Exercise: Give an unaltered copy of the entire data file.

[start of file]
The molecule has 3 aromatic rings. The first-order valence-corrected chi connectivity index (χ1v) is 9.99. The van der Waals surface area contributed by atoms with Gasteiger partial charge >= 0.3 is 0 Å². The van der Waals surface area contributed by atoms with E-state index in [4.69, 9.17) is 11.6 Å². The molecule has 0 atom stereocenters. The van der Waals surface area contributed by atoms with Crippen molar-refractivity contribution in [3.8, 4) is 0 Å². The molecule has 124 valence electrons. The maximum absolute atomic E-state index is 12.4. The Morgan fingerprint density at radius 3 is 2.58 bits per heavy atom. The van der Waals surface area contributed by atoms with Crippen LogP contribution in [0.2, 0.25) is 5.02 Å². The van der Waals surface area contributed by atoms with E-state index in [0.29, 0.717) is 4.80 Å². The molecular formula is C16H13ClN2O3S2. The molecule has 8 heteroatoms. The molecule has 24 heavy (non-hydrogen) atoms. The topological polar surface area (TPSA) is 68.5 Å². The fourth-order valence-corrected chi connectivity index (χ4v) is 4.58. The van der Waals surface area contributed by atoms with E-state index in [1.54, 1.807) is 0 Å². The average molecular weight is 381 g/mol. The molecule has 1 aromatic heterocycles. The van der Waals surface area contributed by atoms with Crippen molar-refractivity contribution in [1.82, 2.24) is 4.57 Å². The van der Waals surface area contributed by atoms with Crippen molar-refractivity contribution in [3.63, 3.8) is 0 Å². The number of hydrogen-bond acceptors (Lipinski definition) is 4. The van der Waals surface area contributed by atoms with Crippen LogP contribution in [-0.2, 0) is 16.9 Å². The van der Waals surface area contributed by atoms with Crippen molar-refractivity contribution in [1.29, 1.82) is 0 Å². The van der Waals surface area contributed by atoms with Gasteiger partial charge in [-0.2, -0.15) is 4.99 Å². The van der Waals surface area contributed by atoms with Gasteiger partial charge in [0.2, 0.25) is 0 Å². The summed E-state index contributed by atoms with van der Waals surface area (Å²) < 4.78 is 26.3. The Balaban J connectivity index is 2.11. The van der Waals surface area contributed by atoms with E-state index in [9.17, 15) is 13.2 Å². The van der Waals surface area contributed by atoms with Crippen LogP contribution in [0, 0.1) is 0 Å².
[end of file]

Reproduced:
The molecule has 3 aromatic rings. The first-order valence-corrected chi connectivity index (χ1v) is 9.99. The van der Waals surface area contributed by atoms with Gasteiger partial charge >= 0.3 is 0 Å². The van der Waals surface area contributed by atoms with E-state index in [4.69, 9.17) is 11.6 Å². The molecule has 0 atom stereocenters. The van der Waals surface area contributed by atoms with Crippen molar-refractivity contribution in [3.8, 4) is 0 Å². The molecule has 124 valence electrons. The maximum absolute atomic E-state index is 12.4. The Morgan fingerprint density at radius 3 is 2.58 bits per heavy atom. The van der Waals surface area contributed by atoms with Crippen LogP contribution in [0.2, 0.25) is 5.02 Å². The van der Waals surface area contributed by atoms with E-state index in [0.29, 0.717) is 4.80 Å². The molecular formula is C16H13ClN2O3S2. The molecule has 8 heteroatoms. The molecule has 24 heavy (non-hydrogen) atoms. The topological polar surface area (TPSA) is 68.5 Å². The fourth-order valence-corrected chi connectivity index (χ4v) is 4.58. The van der Waals surface area contributed by atoms with E-state index in [1.54, 1.807) is 0 Å². The average molecular weight is 381 g/mol. The molecule has 1 aromatic heterocycles. The van der Waals surface area contributed by atoms with Crippen molar-refractivity contribution in [1.82, 2.24) is 4.57 Å². The van der Waals surface area contributed by atoms with Crippen molar-refractivity contribution in [3.63, 3.8) is 0 Å². The number of hydrogen-bond acceptors (Lipinski definition) is 4. The van der Waals surface area contributed by atoms with Crippen LogP contribution in [-0.2, 0) is 16.9 Å². The van der Waals surface area contributed by atoms with Crippen molar-refractivity contribution in [1.29, 1.82) is 0 Å². The van der Waals surface area contributed by atoms with Gasteiger partial charge in [-0.2, -0.15) is 4.99 Å². The van der Waals surface area contributed by atoms with Gasteiger partial charge in [0.2, 0.25) is 0 Å². The summed E-state index contributed by atoms with van der Waals surface area (Å²) < 4.78 is 26.3. The Balaban J connectivity index is 2.11. The van der Waals surface area contributed by atoms with E-state index in [9.17, 15) is 13.2 Å². The van der Waals surface area contributed by atoms with Crippen LogP contribution in [0, 0.1) is 0 Å².